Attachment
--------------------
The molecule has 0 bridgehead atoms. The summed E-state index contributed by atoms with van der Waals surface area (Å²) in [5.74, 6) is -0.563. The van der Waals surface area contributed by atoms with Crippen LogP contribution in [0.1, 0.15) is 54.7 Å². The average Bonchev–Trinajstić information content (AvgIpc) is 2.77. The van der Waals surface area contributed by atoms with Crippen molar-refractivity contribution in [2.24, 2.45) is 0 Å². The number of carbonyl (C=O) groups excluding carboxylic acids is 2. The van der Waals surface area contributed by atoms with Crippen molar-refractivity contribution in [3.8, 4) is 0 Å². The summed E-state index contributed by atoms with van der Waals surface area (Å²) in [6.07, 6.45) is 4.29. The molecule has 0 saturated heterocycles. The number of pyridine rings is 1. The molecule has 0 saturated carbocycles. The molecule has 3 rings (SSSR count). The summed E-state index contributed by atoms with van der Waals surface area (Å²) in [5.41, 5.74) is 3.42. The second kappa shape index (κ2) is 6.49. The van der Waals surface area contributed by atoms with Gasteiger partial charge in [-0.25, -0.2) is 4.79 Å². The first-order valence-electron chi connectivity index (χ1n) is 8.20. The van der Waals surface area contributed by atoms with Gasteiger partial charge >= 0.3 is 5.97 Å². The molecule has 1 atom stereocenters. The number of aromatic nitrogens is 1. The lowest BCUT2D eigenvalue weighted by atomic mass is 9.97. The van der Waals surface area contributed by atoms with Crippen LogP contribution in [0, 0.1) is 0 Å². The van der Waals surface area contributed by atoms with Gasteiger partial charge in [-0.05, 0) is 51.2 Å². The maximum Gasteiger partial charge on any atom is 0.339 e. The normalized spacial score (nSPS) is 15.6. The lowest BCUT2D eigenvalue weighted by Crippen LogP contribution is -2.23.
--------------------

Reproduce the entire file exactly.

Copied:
The molecule has 0 bridgehead atoms. The summed E-state index contributed by atoms with van der Waals surface area (Å²) in [5.74, 6) is -0.563. The van der Waals surface area contributed by atoms with Crippen LogP contribution in [0.1, 0.15) is 54.7 Å². The average Bonchev–Trinajstić information content (AvgIpc) is 2.77. The van der Waals surface area contributed by atoms with Crippen molar-refractivity contribution in [2.24, 2.45) is 0 Å². The number of carbonyl (C=O) groups excluding carboxylic acids is 2. The van der Waals surface area contributed by atoms with Crippen molar-refractivity contribution in [3.8, 4) is 0 Å². The summed E-state index contributed by atoms with van der Waals surface area (Å²) in [6.07, 6.45) is 4.29. The molecule has 0 saturated heterocycles. The number of pyridine rings is 1. The molecule has 0 saturated carbocycles. The molecule has 3 rings (SSSR count). The summed E-state index contributed by atoms with van der Waals surface area (Å²) in [5.41, 5.74) is 3.42. The second kappa shape index (κ2) is 6.49. The van der Waals surface area contributed by atoms with Gasteiger partial charge in [-0.25, -0.2) is 4.79 Å². The first-order valence-electron chi connectivity index (χ1n) is 8.20. The van der Waals surface area contributed by atoms with Gasteiger partial charge >= 0.3 is 5.97 Å². The molecule has 1 atom stereocenters. The number of aromatic nitrogens is 1. The lowest BCUT2D eigenvalue weighted by atomic mass is 9.97. The van der Waals surface area contributed by atoms with Crippen LogP contribution in [0, 0.1) is 0 Å². The van der Waals surface area contributed by atoms with Gasteiger partial charge in [-0.05, 0) is 51.2 Å². The maximum Gasteiger partial charge on any atom is 0.339 e. The normalized spacial score (nSPS) is 15.6. The lowest BCUT2D eigenvalue weighted by Crippen LogP contribution is -2.23.